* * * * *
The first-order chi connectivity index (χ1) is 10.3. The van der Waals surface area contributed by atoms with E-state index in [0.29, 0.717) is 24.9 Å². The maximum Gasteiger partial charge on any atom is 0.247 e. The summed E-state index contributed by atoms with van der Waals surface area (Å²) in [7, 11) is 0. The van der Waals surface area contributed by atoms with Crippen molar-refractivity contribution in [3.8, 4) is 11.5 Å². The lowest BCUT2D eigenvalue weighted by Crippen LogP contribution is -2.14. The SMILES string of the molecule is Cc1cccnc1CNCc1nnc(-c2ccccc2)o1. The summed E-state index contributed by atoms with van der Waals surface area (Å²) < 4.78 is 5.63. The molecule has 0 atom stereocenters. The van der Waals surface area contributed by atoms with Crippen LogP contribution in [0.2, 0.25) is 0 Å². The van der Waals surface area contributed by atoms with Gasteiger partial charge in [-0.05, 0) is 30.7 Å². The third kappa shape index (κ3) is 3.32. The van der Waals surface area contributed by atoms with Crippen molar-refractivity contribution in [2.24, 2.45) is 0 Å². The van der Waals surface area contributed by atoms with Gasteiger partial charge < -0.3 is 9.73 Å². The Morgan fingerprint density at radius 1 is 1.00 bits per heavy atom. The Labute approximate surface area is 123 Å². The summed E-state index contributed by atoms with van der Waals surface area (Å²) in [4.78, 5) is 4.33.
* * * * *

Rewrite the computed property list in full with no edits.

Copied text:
The first-order chi connectivity index (χ1) is 10.3. The van der Waals surface area contributed by atoms with E-state index in [0.29, 0.717) is 24.9 Å². The maximum Gasteiger partial charge on any atom is 0.247 e. The summed E-state index contributed by atoms with van der Waals surface area (Å²) in [7, 11) is 0. The van der Waals surface area contributed by atoms with Crippen molar-refractivity contribution in [3.8, 4) is 11.5 Å². The lowest BCUT2D eigenvalue weighted by Crippen LogP contribution is -2.14. The SMILES string of the molecule is Cc1cccnc1CNCc1nnc(-c2ccccc2)o1. The summed E-state index contributed by atoms with van der Waals surface area (Å²) < 4.78 is 5.63. The molecule has 0 atom stereocenters. The van der Waals surface area contributed by atoms with Crippen LogP contribution in [0.2, 0.25) is 0 Å². The van der Waals surface area contributed by atoms with Gasteiger partial charge in [-0.05, 0) is 30.7 Å². The third kappa shape index (κ3) is 3.32. The van der Waals surface area contributed by atoms with Crippen molar-refractivity contribution in [2.24, 2.45) is 0 Å². The van der Waals surface area contributed by atoms with Gasteiger partial charge < -0.3 is 9.73 Å². The Morgan fingerprint density at radius 1 is 1.00 bits per heavy atom. The Labute approximate surface area is 123 Å². The summed E-state index contributed by atoms with van der Waals surface area (Å²) in [4.78, 5) is 4.33.